View Full Version : What's the deal with the title "Czar" in certain government jobs?
03-14-2004, 03:56 PM
I hear the title Education Czar and Drug Czar all the time (as well as the recently postponed Jobs Czar). It just sounds so.....odd.
Why is this title used instead of secretary or minister or something?
Also, how long has this title been used and/or when did it start with whom?
I did a quicky search in GC but didn't see anything after about five pages so forgive if this has already been asked.
03-14-2004, 04:03 PM
I don't know where it started, but it's an informal practice, and the word "czar" does not appear in any actual government title.
The "drug czar," for example, is really the Director of the Office of National Drug Control Policy.
If I had to guess, these "czar" positions seem to be for the heads of White House offices, as opposed to cabinet people and agency heads.
03-14-2004, 04:10 PM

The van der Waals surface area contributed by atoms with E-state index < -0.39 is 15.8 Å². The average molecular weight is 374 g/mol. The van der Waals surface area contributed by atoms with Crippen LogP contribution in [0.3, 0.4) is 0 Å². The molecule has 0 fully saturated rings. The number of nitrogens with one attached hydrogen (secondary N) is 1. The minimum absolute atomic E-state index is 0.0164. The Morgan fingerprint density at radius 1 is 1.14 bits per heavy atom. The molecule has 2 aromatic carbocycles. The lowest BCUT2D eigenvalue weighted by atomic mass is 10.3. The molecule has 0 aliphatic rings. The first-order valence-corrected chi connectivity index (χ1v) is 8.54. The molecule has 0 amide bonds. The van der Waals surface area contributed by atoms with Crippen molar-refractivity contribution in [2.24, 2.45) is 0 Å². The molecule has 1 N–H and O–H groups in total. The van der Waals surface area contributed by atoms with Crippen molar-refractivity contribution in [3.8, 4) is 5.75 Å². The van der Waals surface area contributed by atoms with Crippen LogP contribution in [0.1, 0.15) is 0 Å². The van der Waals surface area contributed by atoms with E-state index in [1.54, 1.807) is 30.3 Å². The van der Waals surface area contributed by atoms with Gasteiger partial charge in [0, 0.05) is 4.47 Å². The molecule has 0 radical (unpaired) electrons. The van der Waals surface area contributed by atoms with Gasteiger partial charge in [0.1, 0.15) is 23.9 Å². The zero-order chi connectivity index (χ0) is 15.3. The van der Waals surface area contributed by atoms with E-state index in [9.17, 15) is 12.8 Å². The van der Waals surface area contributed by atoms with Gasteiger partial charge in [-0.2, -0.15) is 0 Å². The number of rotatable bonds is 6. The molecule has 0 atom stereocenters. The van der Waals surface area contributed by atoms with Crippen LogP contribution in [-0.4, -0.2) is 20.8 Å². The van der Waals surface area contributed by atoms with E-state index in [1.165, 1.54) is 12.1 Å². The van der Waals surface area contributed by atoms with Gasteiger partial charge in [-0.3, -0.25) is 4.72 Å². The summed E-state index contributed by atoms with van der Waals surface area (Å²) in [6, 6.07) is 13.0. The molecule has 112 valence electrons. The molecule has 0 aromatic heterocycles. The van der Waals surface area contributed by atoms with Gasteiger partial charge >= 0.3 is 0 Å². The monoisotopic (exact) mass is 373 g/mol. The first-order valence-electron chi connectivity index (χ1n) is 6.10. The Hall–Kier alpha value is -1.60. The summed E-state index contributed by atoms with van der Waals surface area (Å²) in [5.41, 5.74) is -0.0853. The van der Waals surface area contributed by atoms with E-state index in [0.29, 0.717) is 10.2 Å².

It's an informal title for an appointed office in the White House, one of the executive agencies (e.g., the Office of Mangement and Budget), or a cabinet-level department. It's used as shorthand and to convey power. There is always a (longer) real title, but sometimes (as in freido's example) the real title doesn't convey the influence that this person is supposed to carry. Another example: The "Manufacturing Jobs Czar" is really the Commerce Department Assistant Secretary for Manufacturing. Normally, Commerce Department Assistant Secretaries are not influential positions.
The first time I heard it being used was in the 70's, but it could extend back earlier than that. samclem could probably answer the first use question.
03-14-2004, 04:14 PM
Maybe to emphasize the point that it's not a Bolshevik position?
03-14-2004, 04:35 PM
There are cites in the mid-1800's in the US using the term to show that a person had great power, but not the "drug czar" type of thing we use so much today.
That type of word formation first appears in the 1930's, i.e. "beer czar" used of a state official, 1942--'the war production czar' etc.
So it's still rather old, at least 75 years or so. And it IS a U.S. originated thing, as far as cites that I can find.
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